One legend of why Hanukkah lasts for eight days is called “the miracle of the oil”. The Jewish people had only enough “oil” for one day, but they needed oil for eight days to consecrate the oil to rededicate the Temple.  However, the oil continued to burn for eight whole days which was enough time to make and sanctify new oil.  This was a supernatural miracle (if true) and is why Hanukkah lasts for eight days.

Another possible reason why Hanukkah lasts for eight days is that the Maccabees, upon recapturing Jerusalem, conducted a belated Feast of Tabernacles celebration (which lasts for eight days).  (The Temple was dedicated on the Feast of Tabernacles in the time of Solomon).  So the eight-day festival of joy and thanksgiving would have been an especially appropriate way to commemorate the rededication of the Temple.

The Jewish people celebrate this Feast as a time of joy.  They celebrate with games, singing and plenty of food.  Traditionally the food is fried in oil to symbolize the miracle of the oil.  Two main foods served are potato pancakes (called Latkes) and jelly filled sugar donuts called Sufganiyot.

During Hannukah, the nine candle Menorah (or lampstand is lit each night.  The nine candles symbolize the eight days that the Temple lamps burned on a one day supply of oil.  The ninth candle usually stands taller or apart from the rest and is always lit first.  This taller candle is called the Shammash (which means “the servant candle”) and is used to light the rest of the candles.  This “servant candle” represents the Messiah, Jesus.

When Jewish people light the candles, they say the traditional blessing:

“Blessed art Thou our God, King of the Universe, Who has given us life, and Who sustains us and has privileged us to reach this season.

“Blessed are Thou our God, King of the Universe, who hallows us by Thy commandments and allows us to kindle the lights of Hanukkah.”

“Blessed art Thou our God, King of the Universe, Who worked miracles for our fathers of old during this season.”

They also play the dredge game using “dreidels” and coins called “gelt” in Yiddish that are chocolate with gold foil covering.  The four sides of the dreidel are Nun, Gimmel, Hay or Shin.  These letters stand for the Hebrew words, Nes Gadol Haya Sham which means “A great miracle happened there”. 

Spiritual significance of Hanukkah

A great miracle happened over 1900 years ago when a Jewish girl named Mary was visited by an angel.  She was told that, while still a virgin, that she would conceive a child by the Holy Spirit – a child dedicated to be the Holy Temple of God.  “A great miracle happened there”!   Jesus was dedicated at conception, by God through the angel Gabriel, to be the ultimate Temple of God.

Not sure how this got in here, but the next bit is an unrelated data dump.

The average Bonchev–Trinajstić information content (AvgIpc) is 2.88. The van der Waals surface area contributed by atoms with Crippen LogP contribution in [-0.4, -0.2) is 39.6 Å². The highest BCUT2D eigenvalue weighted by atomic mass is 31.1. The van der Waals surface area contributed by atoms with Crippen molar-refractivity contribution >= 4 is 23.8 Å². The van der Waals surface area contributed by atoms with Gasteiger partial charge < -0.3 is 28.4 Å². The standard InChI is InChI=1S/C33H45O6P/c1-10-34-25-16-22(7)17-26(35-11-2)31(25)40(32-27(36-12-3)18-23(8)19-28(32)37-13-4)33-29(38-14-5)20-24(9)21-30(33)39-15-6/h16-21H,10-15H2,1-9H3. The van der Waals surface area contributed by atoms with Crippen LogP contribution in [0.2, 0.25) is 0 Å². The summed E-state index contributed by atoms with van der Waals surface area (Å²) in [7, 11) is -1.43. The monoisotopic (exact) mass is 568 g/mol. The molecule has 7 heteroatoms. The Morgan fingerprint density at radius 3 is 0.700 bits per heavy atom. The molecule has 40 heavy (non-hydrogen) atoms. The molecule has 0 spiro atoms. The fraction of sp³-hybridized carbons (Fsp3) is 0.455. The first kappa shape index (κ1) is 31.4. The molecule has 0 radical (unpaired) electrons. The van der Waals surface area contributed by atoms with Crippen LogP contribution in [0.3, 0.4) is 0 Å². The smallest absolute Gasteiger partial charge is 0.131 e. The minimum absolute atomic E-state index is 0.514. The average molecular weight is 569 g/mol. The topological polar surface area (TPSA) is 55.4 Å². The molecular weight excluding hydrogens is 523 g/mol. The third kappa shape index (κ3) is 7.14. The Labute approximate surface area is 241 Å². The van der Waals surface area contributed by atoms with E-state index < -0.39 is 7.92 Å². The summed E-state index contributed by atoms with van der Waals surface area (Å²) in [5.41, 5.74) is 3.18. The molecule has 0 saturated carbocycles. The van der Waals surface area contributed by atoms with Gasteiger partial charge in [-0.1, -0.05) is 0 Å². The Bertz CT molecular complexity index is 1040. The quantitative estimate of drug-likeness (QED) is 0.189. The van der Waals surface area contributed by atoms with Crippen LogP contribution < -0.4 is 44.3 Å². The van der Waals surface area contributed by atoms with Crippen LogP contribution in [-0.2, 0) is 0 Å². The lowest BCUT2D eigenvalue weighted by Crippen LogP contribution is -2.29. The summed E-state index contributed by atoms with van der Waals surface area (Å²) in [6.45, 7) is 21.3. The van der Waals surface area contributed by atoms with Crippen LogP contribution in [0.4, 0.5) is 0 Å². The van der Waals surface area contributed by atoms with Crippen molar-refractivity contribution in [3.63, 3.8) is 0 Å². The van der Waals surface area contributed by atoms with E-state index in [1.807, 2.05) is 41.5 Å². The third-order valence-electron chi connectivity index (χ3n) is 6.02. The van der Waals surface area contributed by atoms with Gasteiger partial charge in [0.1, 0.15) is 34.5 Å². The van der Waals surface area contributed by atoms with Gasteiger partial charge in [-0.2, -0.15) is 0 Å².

Hanukkah, then, was from creation the time for the Temple of God to be dedicated, the Tabernacle in the wilderness, the Temple at Jerusalem, and the heavenly Temple of God (Jesus the Messiah)  The oil used in the Temple menorahs is symbolic of the Spirit of God by which Jesus was conceived to be the Light of the World, a much greater miracle of light than the one that Hanukkah celebrates. 

We celebrate Jesus of Nazareth, “the light that shines in the darkness” and “the true light who can enlighten all those who receive Him”.  Jesus Himself proclaimed to be “the light of the world”.

What other meaning does Hanukkah have for believers?  First of call, God has called us to be separate from the world – just as Maccabees family resisted the attempt of Antiochus to destroy their cultural and religious heritage, we must stand firm against the modern day pressures for us to conform to the pagan standards of the world.

Those of us who have accepted the claims of Jesus Christ, can celebrate “the miracle of Hanukkah” as well as the miracle of Christ’s birth.  Because God keeps His promises, He will sustain and save Israel and because God keeps His promises, He will save and keep all those who call upon His name through faith in Immanuel, our Messiah, Jesus. 

The work “Hanukkah” or “dedication” in the Old Testament:

Numbers 7:1-11
Numbers 7:84-89
2 Chronicles 7:1-12
Ezra 6:14-22
Nehemiah 12:26-30
Psalm 30:1
Daniel 3:1-6

Related posts:

Share

About the author

Leave a Reply

Your email address will not be published. Required fields are marked *

CommentLuv badge

Read previous post:
Repossessing the Blessings of the First Century Church

Many Christians think that the Church was at its best in the first century. It was blessed in many ways....

Close